Saturday, April 22, 2023

ADR Rules and Policy Needs You!

The Supreme Court of Florida governed Florida Dispute Resolution Center (DRC) Committee on Alternative Dispute Resolution (ADR) Rules and Policy is currently accepting applications for six member appointments to the Committee on ADR Rules and Policy. The Committee on ADR Rules and Policy provides the Supreme Court with recommendations relating to ADR legislation, and all aspects of ADR policy and rules including, but not limited to, ADR practices, mediator certification and renewal requirements, continuing education requirements, and mediation training program requirements. All seats are three year terms that commence on July 1, 2023. Of the appointments, two appointees must be non-lawyer mediators who have been Florida Supreme Court certified for more than five years. The remaining four appointees may be either lawyer mediators or non-lawyer mediators who have been Florida Supreme Court certified for more than five years. All mediator appointees must be Florida Supreme Court certified mediators. All lawyer appointees must be members in good standing of The Florida Bar and have practiced law for a minimum of five years and conducted or attended 15 mediations. Appointments will be made by the Chief Justice of the Supreme Court of Florida. Please see AOSC20-59PDF Download for more information. To be considered for appointment, please submit a letter of interest and current résumé on or before April 25, 2023, to: Florida Dispute Resolution Center Supreme Court Building 500 S. Duval Street Tallahassee, Florida 32399 Fax: (850) 922-9290 mail:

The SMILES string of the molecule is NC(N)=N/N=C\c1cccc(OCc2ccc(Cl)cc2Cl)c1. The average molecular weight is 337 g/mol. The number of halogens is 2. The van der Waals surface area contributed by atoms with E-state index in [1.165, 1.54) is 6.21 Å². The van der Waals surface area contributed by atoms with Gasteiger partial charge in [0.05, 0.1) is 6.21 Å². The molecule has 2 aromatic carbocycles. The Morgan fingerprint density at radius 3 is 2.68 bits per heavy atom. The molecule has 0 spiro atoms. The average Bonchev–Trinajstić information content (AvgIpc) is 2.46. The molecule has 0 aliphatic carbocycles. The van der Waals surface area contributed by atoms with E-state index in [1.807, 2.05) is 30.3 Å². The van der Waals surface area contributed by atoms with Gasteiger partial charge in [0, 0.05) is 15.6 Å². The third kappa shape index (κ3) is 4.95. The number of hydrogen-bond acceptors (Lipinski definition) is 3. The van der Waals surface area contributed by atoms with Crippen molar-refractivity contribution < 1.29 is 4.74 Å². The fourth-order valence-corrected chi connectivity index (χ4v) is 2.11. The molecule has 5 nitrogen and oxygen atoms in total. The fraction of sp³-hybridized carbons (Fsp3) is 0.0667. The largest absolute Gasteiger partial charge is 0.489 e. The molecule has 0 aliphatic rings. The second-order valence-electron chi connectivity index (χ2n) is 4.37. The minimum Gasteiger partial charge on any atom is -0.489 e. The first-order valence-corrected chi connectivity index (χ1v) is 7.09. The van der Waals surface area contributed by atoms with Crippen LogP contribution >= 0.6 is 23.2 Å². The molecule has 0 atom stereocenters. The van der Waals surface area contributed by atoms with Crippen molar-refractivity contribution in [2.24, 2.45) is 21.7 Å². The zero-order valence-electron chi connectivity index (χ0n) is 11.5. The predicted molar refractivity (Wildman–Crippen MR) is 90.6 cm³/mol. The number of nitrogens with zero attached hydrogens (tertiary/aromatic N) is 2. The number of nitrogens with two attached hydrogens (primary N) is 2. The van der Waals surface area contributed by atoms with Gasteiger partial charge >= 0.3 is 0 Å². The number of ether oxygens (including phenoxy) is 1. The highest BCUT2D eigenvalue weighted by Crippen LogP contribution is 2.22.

Fox Settlement Shows Remote Mediation Works

Since the advent of the virtual mediation essentially with the rise of remote attendance resulting from the pandemic, lawyers seem skeptical of the effectiveness of this mediation technique. This skepticism persists, even after many polls of over a thousand full-time neutrals revealed that settlement rates remain as before largely the same as in-person cases. As evidenced by employing a mediator colleague of mine from the National Academy of Distinguished Neutrals ( floating down the Danube during a high-stakes, eve of trial negotiation in a high profile case with results certain to be impactful, it is possible to achieve resolution by remote attendance. This method is pretty much the default in the state of Florida and around the country and is usually possible despite standing orders that may not specify so in the name of self-determination with agreement of the parties. People are now facile with off the shelf technology like Zoom and are quite used to interacting with others in this medium. Likewise, mediators using this space are in their third year of building rapport without actually being there, not counting prior experience with telephone negotiation, etc. (also used here among as many as 50 calls and was always an option before Covid). Don't underestimate the ability to get things done in short order without sitting down at the same table. But if you must, we still do that too! See more here-- and